• June 2014
  • Vol. 15, No. 6

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Mental Health Needs Among Children in Kinship Care

Chapin Hall recently published the findings from an evaluation of the Illinois Department of Children and Family Services (DCFS) that examined the degree to which the mental health needs were being met for children in kinship care. The study also looked at the relationship between the level of caseworker concern about caregivers and whether or not children were receiving services following comprehensive assessments.

Children in the study were evaluated using the Child and Adolescent Needs and Strengths (CANS) instrument, which, in part, assesses need for mental health services. Researchers found that 28.4 percent of the children in the study were in need of such services; however, within 6 months of being placed in kinship care, only 14.2 percent of these children had a Medicaid claim indicating receipt of the services.

Researchers looked at caseworker concerns about caregivers on 12 separate "actionable" items or domains where interventions were needed. Overall, 25 percent of children were placed with caregivers about whom caseworkers had some degree of concern, with two actionable areas being cited most frequently as the source for that concern. These two actionable domains were knowledge, defined as the caregiver's understanding of and ability to act on the rationale for the child's treatment, and resources, or the financial and social assets that the caregiver could provide in meeting the child and family needs.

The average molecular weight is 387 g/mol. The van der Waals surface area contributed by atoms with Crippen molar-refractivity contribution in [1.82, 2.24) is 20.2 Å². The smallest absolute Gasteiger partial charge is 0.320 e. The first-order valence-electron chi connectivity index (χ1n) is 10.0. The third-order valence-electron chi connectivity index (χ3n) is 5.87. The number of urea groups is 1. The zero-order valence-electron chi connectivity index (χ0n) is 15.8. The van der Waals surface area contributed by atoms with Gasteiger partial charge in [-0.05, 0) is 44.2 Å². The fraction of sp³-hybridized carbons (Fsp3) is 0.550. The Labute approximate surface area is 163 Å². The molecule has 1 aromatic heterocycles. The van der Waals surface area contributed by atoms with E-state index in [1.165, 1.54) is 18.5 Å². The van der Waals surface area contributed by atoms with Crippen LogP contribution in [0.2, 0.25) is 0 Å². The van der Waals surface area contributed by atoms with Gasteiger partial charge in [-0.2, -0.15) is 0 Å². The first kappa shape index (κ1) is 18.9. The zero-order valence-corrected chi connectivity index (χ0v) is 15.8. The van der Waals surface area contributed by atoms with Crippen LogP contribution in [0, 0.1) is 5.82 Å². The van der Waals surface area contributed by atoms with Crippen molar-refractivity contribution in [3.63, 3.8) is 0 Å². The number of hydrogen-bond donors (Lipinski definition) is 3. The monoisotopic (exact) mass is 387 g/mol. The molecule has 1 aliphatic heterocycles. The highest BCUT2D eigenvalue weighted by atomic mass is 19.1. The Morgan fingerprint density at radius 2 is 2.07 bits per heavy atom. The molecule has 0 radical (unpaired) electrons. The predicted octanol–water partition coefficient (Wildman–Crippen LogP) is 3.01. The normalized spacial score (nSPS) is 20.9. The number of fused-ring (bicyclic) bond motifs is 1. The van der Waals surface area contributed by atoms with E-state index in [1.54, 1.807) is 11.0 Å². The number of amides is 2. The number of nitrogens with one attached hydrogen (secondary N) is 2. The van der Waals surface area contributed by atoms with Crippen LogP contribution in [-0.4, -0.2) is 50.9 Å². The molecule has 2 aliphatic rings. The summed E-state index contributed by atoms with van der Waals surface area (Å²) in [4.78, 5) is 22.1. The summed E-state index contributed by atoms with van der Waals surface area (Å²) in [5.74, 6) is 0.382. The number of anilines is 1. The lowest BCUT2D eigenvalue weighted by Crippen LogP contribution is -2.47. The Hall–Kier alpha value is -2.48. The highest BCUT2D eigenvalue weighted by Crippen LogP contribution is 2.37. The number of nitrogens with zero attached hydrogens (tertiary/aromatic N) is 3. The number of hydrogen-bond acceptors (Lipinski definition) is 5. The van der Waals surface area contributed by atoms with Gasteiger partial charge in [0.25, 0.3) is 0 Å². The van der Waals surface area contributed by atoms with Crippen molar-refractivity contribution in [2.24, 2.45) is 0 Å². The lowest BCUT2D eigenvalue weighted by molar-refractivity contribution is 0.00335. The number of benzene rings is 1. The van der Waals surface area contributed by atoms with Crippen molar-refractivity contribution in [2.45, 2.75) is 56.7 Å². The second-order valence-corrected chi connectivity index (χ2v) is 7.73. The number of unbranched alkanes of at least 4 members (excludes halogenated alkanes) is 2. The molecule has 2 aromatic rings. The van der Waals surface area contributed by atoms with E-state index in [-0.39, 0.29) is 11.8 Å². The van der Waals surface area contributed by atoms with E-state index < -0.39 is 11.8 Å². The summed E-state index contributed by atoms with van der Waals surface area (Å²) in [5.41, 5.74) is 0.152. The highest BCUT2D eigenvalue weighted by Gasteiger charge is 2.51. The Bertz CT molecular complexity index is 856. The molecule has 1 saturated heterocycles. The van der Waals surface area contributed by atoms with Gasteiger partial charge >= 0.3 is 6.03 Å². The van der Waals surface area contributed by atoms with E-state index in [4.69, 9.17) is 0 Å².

The study concludes by noting that caseworker concerns about caregivers should not prevent placement with that individual, but front-end assessments and interventions should be administered in order to increase the likelihood that concrete supports will be provided to the family.

The Unmet Mental Health Needs Among Children in Kinship Care is available on the Chapin Hall website:


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